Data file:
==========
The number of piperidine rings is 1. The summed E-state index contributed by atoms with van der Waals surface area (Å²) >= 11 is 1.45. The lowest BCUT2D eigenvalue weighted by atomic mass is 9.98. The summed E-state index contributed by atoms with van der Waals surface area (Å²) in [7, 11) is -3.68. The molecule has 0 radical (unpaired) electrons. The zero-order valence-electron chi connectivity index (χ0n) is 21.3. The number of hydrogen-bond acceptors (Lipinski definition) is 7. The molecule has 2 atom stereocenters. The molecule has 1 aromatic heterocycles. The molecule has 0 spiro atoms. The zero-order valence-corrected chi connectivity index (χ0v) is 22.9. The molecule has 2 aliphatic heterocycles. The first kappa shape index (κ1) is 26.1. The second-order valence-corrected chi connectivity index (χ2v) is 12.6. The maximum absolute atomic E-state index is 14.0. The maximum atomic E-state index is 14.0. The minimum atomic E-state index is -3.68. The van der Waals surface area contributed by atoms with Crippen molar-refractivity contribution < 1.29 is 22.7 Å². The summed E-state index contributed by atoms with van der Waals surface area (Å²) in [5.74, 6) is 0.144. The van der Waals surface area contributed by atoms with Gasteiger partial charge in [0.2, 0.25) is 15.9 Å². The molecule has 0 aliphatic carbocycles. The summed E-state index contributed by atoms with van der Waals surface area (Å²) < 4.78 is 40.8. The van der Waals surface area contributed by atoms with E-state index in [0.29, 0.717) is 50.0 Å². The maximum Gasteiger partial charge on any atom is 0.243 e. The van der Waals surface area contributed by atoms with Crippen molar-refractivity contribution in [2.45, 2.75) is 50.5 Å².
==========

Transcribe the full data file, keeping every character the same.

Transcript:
The number of piperidine rings is 1. The summed E-state index contributed by atoms with van der Waals surface area (Å²) >= 11 is 1.45. The lowest BCUT2D eigenvalue weighted by atomic mass is 9.98. The summed E-state index contributed by atoms with van der Waals surface area (Å²) in [7, 11) is -3.68. The molecule has 0 radical (unpaired) electrons. The zero-order valence-electron chi connectivity index (χ0n) is 21.3. The number of hydrogen-bond acceptors (Lipinski definition) is 7. The molecule has 2 atom stereocenters. The molecule has 1 aromatic heterocycles. The molecule has 0 spiro atoms. The zero-order valence-corrected chi connectivity index (χ0v) is 22.9. The molecule has 2 aliphatic heterocycles. The first kappa shape index (κ1) is 26.1. The second-order valence-corrected chi connectivity index (χ2v) is 12.6. The maximum absolute atomic E-state index is 14.0. The maximum atomic E-state index is 14.0. The minimum atomic E-state index is -3.68. The van der Waals surface area contributed by atoms with Crippen molar-refractivity contribution < 1.29 is 22.7 Å². The summed E-state index contributed by atoms with van der Waals surface area (Å²) in [5.74, 6) is 0.144. The van der Waals surface area contributed by atoms with Gasteiger partial charge in [0.2, 0.25) is 15.9 Å². The molecule has 0 aliphatic carbocycles. The summed E-state index contributed by atoms with van der Waals surface area (Å²) < 4.78 is 40.8. The van der Waals surface area contributed by atoms with E-state index in [0.29, 0.717) is 50.0 Å². The maximum Gasteiger partial charge on any atom is 0.243 e. The van der Waals surface area contributed by atoms with Crippen molar-refractivity contribution in [2.45, 2.75) is 50.5 Å².